Former RAF pilot Arthur “Dicky” Bird, who was one of the very few people to fly fighter planes and other aircraft throughout the Second World War, has died at his home at Birdby, Cliburn, aged 100.
Brought up on the family farm at Birdby, he learned to fly biplanes with the RAF Volunteer Reserve at Kingston, Carlisle, in 1937.
He was already mobilised when war was declared, and was one of only seven to survive from the group of more than 30 who left Carlisle with him.
He was selected for the RAF College Cranwell, Lincolnshire, going on to be commissioned and posted to 23 Squadron in 1940.
In 1944 he was awarded the Distinguished Flying Cross while serving with 605 (City of Warwick) Squadron.
He was a night fighter pilot sent on intruder missions over Germany.
He did the longest intruder flight of the war, to Griefsweld on the Baltic.
Those manning his home control tower went to bed assuming he was lost, but he returned with enough fuel left for just over a minute of flying.
The book Boston At War describes how he was sent as a lone aircraft to deal with more than 30 enemy planes over their own airfield on a particularly filthy night. He engaged seven of them.
Mr Bird also features briefly in The Nuremburg Raid, which is an account of the night of the greatest losses the RAF has ever suffered, and with which he was involved. He was fortunate to survive three tours of duty when so many did not survive one.
He always maintained that the intruder pilots, with their experience of low flying at night and knowledge of the ground-based defences, could have saved the lives of some of the bomber pilots involved in the Dambusters raid over Germany had they been allowed to escort them.
During a period of instructing, he was able to teach pupils to fly 14 different types of aircraft — everything from a Spitfire fighter to a Lancaster bomber.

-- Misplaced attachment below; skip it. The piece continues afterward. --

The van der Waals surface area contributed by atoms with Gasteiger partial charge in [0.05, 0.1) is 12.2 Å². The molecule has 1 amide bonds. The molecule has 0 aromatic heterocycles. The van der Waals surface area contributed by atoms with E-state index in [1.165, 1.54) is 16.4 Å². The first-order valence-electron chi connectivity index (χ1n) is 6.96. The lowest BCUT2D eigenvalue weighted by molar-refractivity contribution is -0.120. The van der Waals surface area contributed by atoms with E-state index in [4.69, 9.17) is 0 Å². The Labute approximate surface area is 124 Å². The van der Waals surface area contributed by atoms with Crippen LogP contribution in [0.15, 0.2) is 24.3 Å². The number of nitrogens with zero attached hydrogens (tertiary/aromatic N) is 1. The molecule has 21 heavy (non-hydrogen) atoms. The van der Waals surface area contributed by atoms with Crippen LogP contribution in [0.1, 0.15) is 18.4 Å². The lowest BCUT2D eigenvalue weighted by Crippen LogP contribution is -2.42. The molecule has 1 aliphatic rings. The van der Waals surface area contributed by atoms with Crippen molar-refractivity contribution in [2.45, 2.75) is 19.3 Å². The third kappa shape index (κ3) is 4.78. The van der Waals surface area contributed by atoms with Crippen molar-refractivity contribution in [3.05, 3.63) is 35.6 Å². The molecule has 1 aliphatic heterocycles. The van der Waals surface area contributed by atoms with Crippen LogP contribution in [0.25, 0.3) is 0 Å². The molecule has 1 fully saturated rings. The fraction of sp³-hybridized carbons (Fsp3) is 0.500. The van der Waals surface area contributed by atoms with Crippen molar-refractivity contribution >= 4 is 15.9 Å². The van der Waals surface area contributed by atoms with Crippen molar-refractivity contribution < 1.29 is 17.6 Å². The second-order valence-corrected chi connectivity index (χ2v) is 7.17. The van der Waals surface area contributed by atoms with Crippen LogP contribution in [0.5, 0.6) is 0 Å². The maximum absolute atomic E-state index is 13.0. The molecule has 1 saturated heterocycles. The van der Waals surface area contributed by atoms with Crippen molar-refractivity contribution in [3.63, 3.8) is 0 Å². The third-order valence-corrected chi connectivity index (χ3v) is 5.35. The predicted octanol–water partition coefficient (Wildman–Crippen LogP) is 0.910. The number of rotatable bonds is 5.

He flew many types of aircraft, but his favourite was always the De Havilland Mosquito — a highly versatile plane known as the “Wooden Wonder”.
General George Paton, an American famous for his flamboyant style and aggressive military tactics, requested a flight with him and he took him for a roof top level joyride along England’s South Coast in his Mosquito, viewing the troops being assembled for D-Day.
On such occasions Allied planes frequently suffered friendly fire from ground forces who assumed they were German.
After the war he returned to work on the family farm at Birdby but continued to fly, instructing at gliding clubs and flying for a parachute club in order to get the hours required to keep his pilot’s licence.
In 1963, he married Hazel Lightburn, at one time music mistress at Tynefield School, Penrith, and they spent all their married lives at Birdby, celebrating their golden wedding in 2013.
They had two children, Roger and Heather.
Mr Bird celebrated his 100th birthday in August, when he gave a speech without notes.
He continued to do his daily crossword and take a keen interest in national affairs.
He is survived by his wife Hazel and son Roger, both of Birdby, and daughter Heather, of Appleby.
At the funeral service, held at Morland and conducted by the Rev Stewart Fyfe, the RAF ensign and his original cap were placed on the coffin, and the Last Post and Reveille were played at the graveside.